|Founded||May 13, 2011|
|Founders||Wayne Chang, Jeff Seibert|
|Fate||Acquired by Twitter, Inc.|
|Headquarters||Boston, Massachusetts, San Francisco, California|
|Products||Crashlytics for iOS, Crashlytics for Android, Crashlytics for OSX, Crashlytics for Apple tvOS, Crashlytics for Unity, Beta by Crashlytics, Answers, Fabric, SecureUDID|
|Members||2+ billion devices, 1+ million apps|
|Parent||Google (previously Twitter, Inc.)|
Crashlytics was a Boston, Massachusetts-based software company founded in May 2011 by entrepreneurs Wayne Chang and Jeff Seibert. Crashlytics helps collecting, analyzing and organizing app crash reports.
Its main product is a software development kit for crash reporting, application logging, online review and statistical analysis of application logs. It supports iOS, Android and Unity.
In January 2013, Twitter acquired Crashlytics for over $100 million. Most of the package was in stock vesting over four years with an upfront payment of $38.2 million in common Twitter stock.
In January 2017, Google announced that it signed an agreement to acquire Crashlytics and its offspring creations including Fabric and Answers. The acquisition would bolster its existing efforts in mobile by becoming part of the Firebase platform and known as Firebase Crashlytics.
Wayne Chang and Jeff Seibert co-founded Crashlytics in 2011. The company raised $1 million from venture capitalists Flybridge Capital Partners and Baseline Ventures as well as individual angel investors. In April 2012, Crashlytics raised an additional $5 million.
In March 2012, under privacy pressure, Apple began to deprecate the UDID – the unique identifier that ties a user to a specific phone. In response, the Crashlytics team built and released SecureUDID, an open-source alternative to UDID.
In January 2013, about a year after Crashlytics launched, Twitter announced it had acquired the company. The acquisition price was pegged at over $100 million (valued at about $259 million when Twitter IPO'd), which was Twitter's largest acquisition at the time.
In May 2015, SourceDNA released a report that showed Crashlytics as #1 in terms of adoption and usage by apps. The data also showed that Crashlytics was more than #2–6 combined.
In August 2016, MightySignal shows Crashlytics as in 42% of the top 200, which included apps like Twitter, Uber, Amazon, Spotify, Pinterest and many others.
In January 2017, four years after Twitter made the acquisition, Google announced it had signed an agreement to acquire Crashlytics.
In October 2014, Crashlytics announced Fabric, an expansion of functionality into mobile app analytics, beta distribution, and user identity and authentication. Fabric represented the first introduction of a modular SDK platform, which allowed developers to pick and choose which features they needed while guaranteeing ease of installation and compatibility across all. By further tying distribution of MoPub (mobile advertising) and TwitterKit (login with Twitter and Tweet display functionality) to Fabric/Crashlytics, Twitter was able to take advantage of Crashlytics' large adoption and device footprint to rapidly scale usage of its own mobile developer products. Because of the decision to build on top of Crashlytics, Fabric reached active distribution across 1 Billion mobile devices just 8 months after its launch.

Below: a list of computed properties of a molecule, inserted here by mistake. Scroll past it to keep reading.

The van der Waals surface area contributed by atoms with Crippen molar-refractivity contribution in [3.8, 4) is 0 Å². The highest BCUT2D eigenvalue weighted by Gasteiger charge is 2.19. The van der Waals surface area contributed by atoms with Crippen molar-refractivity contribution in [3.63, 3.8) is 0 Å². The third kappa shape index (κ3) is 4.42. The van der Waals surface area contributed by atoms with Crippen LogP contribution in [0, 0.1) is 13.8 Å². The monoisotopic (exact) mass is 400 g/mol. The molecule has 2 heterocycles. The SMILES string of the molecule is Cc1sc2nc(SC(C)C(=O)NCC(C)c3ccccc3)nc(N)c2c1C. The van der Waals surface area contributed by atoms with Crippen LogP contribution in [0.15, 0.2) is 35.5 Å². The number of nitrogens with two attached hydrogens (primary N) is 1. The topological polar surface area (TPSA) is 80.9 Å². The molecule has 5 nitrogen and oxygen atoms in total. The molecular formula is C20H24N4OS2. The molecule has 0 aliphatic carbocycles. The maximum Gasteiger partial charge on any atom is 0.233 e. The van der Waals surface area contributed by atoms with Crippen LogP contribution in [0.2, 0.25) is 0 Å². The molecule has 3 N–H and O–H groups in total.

Fabric launched its mobile app in early 2016.
By the end of 2016, Fabric was serving more than 2 billion active devices and processing 310 billion app sessions a month. Through Crashlytics and its mobile analytics service (called Answers by Crashlytics), Fabric was ranked #1 by MightySignal as the most implemented crash reporting and mobile analytics solution among the top 200 iOS apps.
In January 2017, Google acquired Crashlytics and Fabric.
In October 2019, the Fabric team announced that all Fabric features including Crashlytics had been migrated to Firebase and that Fabric would shut down on March 31, 2020.
In October 2011, Crashlytics raised $1 million from Flybridge Capital Partners and Baseline Ventures, along with individual investors David Chang, Lars Albright, Jennifer Lum, Peter Wernau, Roy Rodenstein, Chris Sheehan, Ty Danco, Joe Caruso, and others.  
In April 2012, Crashlytics raised another $5 million from Flybridge Capital Partners and Baseline Ventures.
In June 2012, Crashlytics acquires FireTower.app to expand into the mobile web.
In June 2012, Crashlytics wins the MITX Innovation Award from Massachusetts Innovation & Technology Exchange.
In January 2013, Twitter acquires Crashlytics for over $100 million (later valued at $259.5 million at Twitter's IPO).
In February 2013, Crashlytics announced all Enterprise features were free to all developers.
In March 2013, Crashlytics wins the 50 on Fire award.
In May 2013, Crashlytics announces support for Android.
In February 2014, Crashlytics announces "Beta by Crashlytics", its mobile app beta distribution tool.
In October 2014, Crashlytics announces Fabric, a modular mobile platform to build apps.
In May 2015, a third-party site, SourceDNA, ranked Crashlytics as #1 in mobile performance.
In May 2015, Crashlytics announces native (NDK) support for Android was announced.
In October 2015, Crashlytics announces support for Unity, the most popular mobile game engine.
In December 2015, Crashlytics announces support for Apple's tvOS.
In August 2016, Crashlytics was ranked #1 most adopted crash reporting SDK among the top 200 iOS apps by MightySignal.
In December 2016, Answers was ranked #1 most adopted mobile analytics SDK by MightSignal.
In January 2017, Crashlytics and Fabric were acquired by Google.
In September 2018, Google announces that Fabric will be deprecated and developers should use Crashlytics via Firebase.
In October 2019, Google announces that Fabric will be deprecated on March 31, 2020. Crashlytics and other Fabric products will continue as part of Firebase.